Complying with these stricter standards is a major challenge for the maritime industry as it may result in additional costs. LNG is a worthwhile solution for complying with the stricter emission standards while ensuring the competitiveness of the shipping trade. In this context, ports are confronted with the challenge of safely storing LNG and making it available to ships. For this reason, the ports of Antwerp and Zeebrugge will cooperate with the Port of Singapore going forward.

Last week, the Maritime and Port Authority of Singapore (MPA) and Lloyd’s Register announced completion of their joint study on the Technical Standards and Procedures for LNG bunkering in the Port of Singapore.

Collaboration is Faster and Better
As the world’s largest bunkering port, Singapore attaches great importance to the impact of its operations on the environment and countless initiatives are under way to increase the port’s sustainability. Making LNG available as a shipping fuel is part of this strategy. The Flemish ports are also making significant efforts to ensure their operations are more sustainable. For example, the Antwerp port community recently presented its second sustainability report which looks at the steps that Antwerp has already undertaken to allow ships to bunker LNG in the Scheldt port by 2015. However, such an ambition also brings several challenges with it, including the safe supply of this shipping fuel. The three ports have signed a cooperation agreement to effectively rise to this challenge.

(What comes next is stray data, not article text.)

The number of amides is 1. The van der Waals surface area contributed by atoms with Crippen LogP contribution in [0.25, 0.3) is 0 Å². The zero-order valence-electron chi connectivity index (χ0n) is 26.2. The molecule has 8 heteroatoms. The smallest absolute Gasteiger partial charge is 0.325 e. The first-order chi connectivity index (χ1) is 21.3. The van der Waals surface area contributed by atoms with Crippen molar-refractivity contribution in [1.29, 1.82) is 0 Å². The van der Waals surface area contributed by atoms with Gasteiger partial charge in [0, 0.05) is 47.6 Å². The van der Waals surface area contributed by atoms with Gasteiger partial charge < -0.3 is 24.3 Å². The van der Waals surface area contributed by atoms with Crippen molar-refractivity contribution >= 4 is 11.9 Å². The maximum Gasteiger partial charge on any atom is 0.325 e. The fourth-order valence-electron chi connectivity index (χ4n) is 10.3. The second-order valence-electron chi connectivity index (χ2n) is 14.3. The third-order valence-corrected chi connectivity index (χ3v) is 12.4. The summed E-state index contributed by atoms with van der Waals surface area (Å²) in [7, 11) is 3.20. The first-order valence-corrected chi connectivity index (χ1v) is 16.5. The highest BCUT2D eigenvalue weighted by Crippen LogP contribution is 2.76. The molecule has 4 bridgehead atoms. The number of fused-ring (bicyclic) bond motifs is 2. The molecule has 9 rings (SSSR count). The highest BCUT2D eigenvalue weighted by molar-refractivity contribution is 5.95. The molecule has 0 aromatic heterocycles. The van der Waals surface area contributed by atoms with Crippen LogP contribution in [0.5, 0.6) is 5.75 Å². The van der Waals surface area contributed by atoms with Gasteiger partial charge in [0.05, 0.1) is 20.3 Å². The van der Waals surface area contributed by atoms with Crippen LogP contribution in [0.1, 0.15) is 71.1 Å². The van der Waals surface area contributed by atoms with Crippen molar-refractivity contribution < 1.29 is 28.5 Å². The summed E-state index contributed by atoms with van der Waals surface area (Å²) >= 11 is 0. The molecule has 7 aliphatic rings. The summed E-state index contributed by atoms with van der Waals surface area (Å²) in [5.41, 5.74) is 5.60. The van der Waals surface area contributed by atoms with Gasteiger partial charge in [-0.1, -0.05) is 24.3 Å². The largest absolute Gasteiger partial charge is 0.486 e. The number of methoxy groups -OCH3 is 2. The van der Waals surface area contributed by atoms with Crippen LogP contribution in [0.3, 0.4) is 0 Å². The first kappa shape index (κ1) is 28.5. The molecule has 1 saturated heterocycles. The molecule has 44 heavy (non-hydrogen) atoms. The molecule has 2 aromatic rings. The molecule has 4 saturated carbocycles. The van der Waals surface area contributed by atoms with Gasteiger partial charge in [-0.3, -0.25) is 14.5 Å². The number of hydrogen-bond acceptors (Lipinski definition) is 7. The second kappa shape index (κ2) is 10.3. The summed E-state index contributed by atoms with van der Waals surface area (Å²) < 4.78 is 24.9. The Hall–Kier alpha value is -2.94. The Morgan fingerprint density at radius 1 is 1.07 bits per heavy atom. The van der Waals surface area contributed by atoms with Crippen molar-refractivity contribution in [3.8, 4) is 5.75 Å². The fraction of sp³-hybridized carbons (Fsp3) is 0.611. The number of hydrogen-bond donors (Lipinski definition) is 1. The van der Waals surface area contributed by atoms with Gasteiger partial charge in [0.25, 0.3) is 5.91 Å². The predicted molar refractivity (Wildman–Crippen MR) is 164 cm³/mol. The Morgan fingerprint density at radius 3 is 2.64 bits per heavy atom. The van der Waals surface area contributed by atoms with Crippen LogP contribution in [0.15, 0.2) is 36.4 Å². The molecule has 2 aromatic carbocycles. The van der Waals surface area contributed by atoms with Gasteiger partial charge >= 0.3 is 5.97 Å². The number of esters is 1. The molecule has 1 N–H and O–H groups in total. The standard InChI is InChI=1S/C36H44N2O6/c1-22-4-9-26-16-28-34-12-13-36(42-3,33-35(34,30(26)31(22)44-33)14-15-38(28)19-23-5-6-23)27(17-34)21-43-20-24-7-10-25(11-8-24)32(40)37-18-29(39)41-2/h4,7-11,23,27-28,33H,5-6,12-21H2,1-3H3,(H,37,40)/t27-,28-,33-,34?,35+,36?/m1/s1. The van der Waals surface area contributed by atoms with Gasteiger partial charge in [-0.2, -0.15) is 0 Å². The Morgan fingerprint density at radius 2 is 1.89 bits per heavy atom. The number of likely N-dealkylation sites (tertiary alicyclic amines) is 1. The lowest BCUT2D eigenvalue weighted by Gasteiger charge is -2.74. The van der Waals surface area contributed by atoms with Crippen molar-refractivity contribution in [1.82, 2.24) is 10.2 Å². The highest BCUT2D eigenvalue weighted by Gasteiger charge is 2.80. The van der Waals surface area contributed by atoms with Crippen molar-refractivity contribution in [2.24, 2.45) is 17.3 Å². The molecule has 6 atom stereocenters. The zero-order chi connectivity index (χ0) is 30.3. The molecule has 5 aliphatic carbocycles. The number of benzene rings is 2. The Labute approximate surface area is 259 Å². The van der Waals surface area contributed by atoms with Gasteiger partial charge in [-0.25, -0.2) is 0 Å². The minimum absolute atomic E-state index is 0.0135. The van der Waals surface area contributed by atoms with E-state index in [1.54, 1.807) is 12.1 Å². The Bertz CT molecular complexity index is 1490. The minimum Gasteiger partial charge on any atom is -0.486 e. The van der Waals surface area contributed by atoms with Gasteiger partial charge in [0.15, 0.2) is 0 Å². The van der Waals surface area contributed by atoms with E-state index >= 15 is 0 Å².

Flemish Minister Hilde Crevits: “The energy we use daily is the outcome of continuous technological progress and long-term investments. Due to their complexity and scale, transitions in the global energy markets are not measured in months or years but in decades. Today, the maritime world is on the eve of such an energy transition which promises a cleaner future. In order for transport over water to progress in a sustainable manner, the hazardous and polluting emissions produced by burning shipping fuel must be reduced. LNG is environmentally friendly and by far the cheapest alternative to heavy fuel oil. You could say that LNG is the fuel for development and progress, a safe bet for the future. I am therefore very happy that the ports of Antwerp, Zeebrugge and the world’s largest bunkering port, the Port of Singapore, are going to work together to make LNG available as a fuel to the shipping trade as efficiently and rapidly as possible. By collaborating with another global player Flanders can maintain its leading position in Europe in the development of LNG infrastructure.”